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Our Neighbors Are More Than The People Next Door

I’ve become unwittingly privy to my neighbors' daily doings, writes Deborah Sosin. (Kelly Sikkema/Unsplash)
I’ve become unwittingly privy to my neighbors' daily doings, writes Deborah Sosin. (Kelly Sikkema/Unsplash)

It wasn’t until my neighbors were away that I realized how much they’ve become a part of my life. Not that I really know them. In fact, during the eight or so years since they moved in next door, we’ve spoken only a handful of times.

If we cross paths outside, we’ll exchange a friendly hello or a “Wow, that was some storm.” Once, when I was desperate for a cat sitter, after my regular person and two backups weren’t available, they kindly obliged. Another time, I popped in on their yard sale and acquired a sturdy leather footstool for $5. But that’s about it. And that's fine. They have their lives, I have mine.

My neighbors are a 30-something couple who own a gray wood-frame single-family home on our densely settled street. I live alone on the top floor of a modest two-family house next door; a driveway and chain-link fence separate us.

As I rinse and prepare food, scrub pots and pans, load and unload the dishwasher, I gaze out my kitchen window. It’s a time to daydream, enjoy the birds and squirrels or assess the weather. I can also see into my neighbors’ family room. Their curtains are often open, so I’ve become unwittingly privy to their daily doings — the husband slouched on the sofa watching TV; the wife sorting laundry; guests playing cards or eating holiday meals at their long wooden table; decorating, then undecorating, their Christmas tree.

It was my neighbors’ absence that made me appreciate how much I take their presence for granted.

Some time ago, I noticed the husband slowly walking back and forth, cradling an infant. A few years later, I was surprised to see another newborn nestled on his chest. I could see him circle his hand gently over the baby’s back. I hadn’t even known the wife was pregnant.

It’s like I have a window into the rhythms of a family. I notice when they're up especially early or late. It's not that I keep track. It's more like a vague awareness — of activity, of life.

Last summer, I saw the wife plucking pears from their backyard tree with one of those long-handled fruit pickers, as both children dashed around, depositing their treasures into a large red basket.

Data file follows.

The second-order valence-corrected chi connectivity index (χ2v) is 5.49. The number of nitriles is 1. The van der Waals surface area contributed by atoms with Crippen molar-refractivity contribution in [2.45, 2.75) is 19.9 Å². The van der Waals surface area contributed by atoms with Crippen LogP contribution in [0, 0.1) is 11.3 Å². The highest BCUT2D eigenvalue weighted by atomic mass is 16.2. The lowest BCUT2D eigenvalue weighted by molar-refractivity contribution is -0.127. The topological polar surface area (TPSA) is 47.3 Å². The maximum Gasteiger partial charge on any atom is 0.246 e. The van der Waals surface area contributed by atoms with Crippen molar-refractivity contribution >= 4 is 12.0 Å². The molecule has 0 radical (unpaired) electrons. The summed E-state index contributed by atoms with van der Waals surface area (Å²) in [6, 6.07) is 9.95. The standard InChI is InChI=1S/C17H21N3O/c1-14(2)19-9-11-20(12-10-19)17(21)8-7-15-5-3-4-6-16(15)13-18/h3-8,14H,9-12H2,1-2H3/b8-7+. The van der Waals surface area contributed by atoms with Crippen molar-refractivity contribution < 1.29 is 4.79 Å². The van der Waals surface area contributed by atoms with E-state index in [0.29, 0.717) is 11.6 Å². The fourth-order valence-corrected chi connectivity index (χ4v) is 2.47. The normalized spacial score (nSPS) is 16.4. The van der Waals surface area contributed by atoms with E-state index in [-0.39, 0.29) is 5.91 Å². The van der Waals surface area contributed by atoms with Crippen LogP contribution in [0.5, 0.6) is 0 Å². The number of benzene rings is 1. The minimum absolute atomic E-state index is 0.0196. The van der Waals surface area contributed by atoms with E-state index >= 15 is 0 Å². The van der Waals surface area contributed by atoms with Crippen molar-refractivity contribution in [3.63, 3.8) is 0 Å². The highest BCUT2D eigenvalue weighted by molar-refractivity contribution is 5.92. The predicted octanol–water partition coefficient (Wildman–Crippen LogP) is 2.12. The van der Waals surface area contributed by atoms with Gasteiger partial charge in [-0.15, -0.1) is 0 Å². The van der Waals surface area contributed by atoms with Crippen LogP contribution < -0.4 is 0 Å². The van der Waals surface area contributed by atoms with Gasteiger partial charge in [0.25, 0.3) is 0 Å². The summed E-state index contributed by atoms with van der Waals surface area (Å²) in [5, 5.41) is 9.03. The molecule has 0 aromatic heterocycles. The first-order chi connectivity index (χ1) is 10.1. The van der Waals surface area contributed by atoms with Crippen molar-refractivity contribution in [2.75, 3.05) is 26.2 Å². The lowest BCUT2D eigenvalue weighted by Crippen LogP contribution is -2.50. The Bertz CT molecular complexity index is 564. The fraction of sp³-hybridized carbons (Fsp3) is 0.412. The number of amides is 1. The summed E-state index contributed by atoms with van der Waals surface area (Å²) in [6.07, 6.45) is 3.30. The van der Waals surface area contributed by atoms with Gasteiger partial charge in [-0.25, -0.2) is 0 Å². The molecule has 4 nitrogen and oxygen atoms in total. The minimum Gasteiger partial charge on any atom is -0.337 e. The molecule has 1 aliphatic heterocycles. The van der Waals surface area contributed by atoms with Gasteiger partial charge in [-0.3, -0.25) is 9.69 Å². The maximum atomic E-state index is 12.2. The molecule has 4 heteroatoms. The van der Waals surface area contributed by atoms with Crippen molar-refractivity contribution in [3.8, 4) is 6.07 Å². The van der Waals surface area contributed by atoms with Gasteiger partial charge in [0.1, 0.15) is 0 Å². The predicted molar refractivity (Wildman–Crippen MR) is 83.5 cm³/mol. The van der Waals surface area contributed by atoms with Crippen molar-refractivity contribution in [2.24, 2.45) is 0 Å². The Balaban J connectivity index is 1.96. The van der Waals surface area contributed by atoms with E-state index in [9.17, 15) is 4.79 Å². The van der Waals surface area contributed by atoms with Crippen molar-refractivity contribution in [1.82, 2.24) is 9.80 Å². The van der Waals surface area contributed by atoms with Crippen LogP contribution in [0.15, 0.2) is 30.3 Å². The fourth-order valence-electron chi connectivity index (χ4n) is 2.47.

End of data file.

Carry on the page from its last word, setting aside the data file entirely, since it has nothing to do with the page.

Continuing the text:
In the midst of a neighborhood power outage last winter, the sight of their flickering candles felt comforting as I ate my cold dinner by flashlight, huddled in my microfiber blanket.

I feel especially connected to them during sports playoffs. And, as anyone from Boston knows, that can mean a lot of late nights, and, on occasion, late-late nights.

I missed the sense of community, connection, belonging.

During the World Series last year, their lights were on too, as those interminable Sox-Dodgers battles dragged on into the comatose East Coast hours. And it’s not just the Red Sox in this town — we’re nearly guaranteed the cycle these days — baseball, football, basketball and, most recently, Bruins hockey.

For championship games, I pace, scream, leap, cheer, stomp, hold my breath, all the while cursing the time difference, cursing sports, cursing myself for caring, cursing about what will inevitably be another bleary-eyed morning.

Yet as long as I see my neighbors’ lights on and the husband’s silhouette on the couch, I’m relieved, knowing I’m not the only maniac suffering, or celebrating, alone in their pajamas.

Then, last January, they were gone for a week, including the Sunday when the Patriots played the Chiefs for the AFC title. Remember? The game with the heart-stopping final quarter? The 39 seconds? The tie? The overtime win? That game.

It was my neighbors’ absence that made me appreciate how much I take their presence for granted. It was weird not to see their lights glowing that night.

I missed our one-sided bond. I missed the sense of community, connection, belonging. I especially missed that quiet moment after the game when I finally turn off the TV and head to bed and I see my neighbor do the same. Lights out, room by room, until both of our houses are dark.

Related:

Deborah Sosin Twitter Cognoscenti contributor
Deborah Sosin, LICSW, is a clinical social worker and author of the award-winning picture book “Charlotte and the Quiet Place.”

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